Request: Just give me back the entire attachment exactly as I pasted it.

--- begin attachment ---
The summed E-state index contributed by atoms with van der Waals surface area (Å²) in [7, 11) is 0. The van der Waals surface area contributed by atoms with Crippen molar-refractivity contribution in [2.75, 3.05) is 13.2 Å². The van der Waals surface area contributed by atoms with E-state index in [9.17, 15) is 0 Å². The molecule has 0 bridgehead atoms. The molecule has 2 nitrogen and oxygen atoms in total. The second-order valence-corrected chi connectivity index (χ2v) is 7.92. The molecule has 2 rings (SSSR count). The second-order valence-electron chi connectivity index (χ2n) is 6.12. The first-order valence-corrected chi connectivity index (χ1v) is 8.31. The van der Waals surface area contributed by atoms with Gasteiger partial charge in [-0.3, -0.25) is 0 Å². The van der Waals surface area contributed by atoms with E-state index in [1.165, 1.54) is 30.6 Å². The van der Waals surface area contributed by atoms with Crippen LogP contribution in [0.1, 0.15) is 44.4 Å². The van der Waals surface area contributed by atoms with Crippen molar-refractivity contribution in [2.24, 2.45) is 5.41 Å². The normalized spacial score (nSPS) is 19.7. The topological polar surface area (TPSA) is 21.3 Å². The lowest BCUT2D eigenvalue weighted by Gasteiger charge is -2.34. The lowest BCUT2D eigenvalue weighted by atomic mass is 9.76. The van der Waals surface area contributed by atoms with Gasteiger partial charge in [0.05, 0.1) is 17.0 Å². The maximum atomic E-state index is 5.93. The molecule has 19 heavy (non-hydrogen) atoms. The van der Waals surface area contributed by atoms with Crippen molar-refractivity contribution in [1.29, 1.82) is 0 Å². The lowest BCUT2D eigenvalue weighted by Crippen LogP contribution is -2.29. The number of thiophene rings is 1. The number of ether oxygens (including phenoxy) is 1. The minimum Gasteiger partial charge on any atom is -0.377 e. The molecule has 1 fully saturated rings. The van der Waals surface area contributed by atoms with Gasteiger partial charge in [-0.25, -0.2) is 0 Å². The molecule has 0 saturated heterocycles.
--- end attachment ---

The summed E-state index contributed by atoms with van der Waals surface area (Å²) in [7, 11) is 0. The van der Waals surface area contributed by atoms with Crippen molar-refractivity contribution in [2.75, 3.05) is 13.2 Å². The van der Waals surface area contributed by atoms with E-state index in [9.17, 15) is 0 Å². The molecule has 0 bridgehead atoms. The molecule has 2 nitrogen and oxygen atoms in total. The second-order valence-corrected chi connectivity index (χ2v) is 7.92. The molecule has 2 rings (SSSR count). The second-order valence-electron chi connectivity index (χ2n) is 6.12. The first-order valence-corrected chi connectivity index (χ1v) is 8.31. The van der Waals surface area contributed by atoms with Gasteiger partial charge in [-0.3, -0.25) is 0 Å². The van der Waals surface area contributed by atoms with E-state index in [1.165, 1.54) is 30.6 Å². The van der Waals surface area contributed by atoms with Crippen LogP contribution in [0.1, 0.15) is 44.4 Å². The van der Waals surface area contributed by atoms with Crippen molar-refractivity contribution in [2.24, 2.45) is 5.41 Å². The normalized spacial score (nSPS) is 19.7. The topological polar surface area (TPSA) is 21.3 Å². The lowest BCUT2D eigenvalue weighted by Gasteiger charge is -2.34. The lowest BCUT2D eigenvalue weighted by atomic mass is 9.76. The van der Waals surface area contributed by atoms with Gasteiger partial charge in [0.05, 0.1) is 17.0 Å². The maximum atomic E-state index is 5.93. The molecule has 19 heavy (non-hydrogen) atoms. The van der Waals surface area contributed by atoms with Crippen molar-refractivity contribution in [1.29, 1.82) is 0 Å². The lowest BCUT2D eigenvalue weighted by Crippen LogP contribution is -2.29. The number of thiophene rings is 1. The number of ether oxygens (including phenoxy) is 1. The minimum Gasteiger partial charge on any atom is -0.377 e. The molecule has 1 fully saturated rings. The van der Waals surface area contributed by atoms with Gasteiger partial charge in [-0.25, -0.2) is 0 Å². The molecule has 0 saturated heterocycles.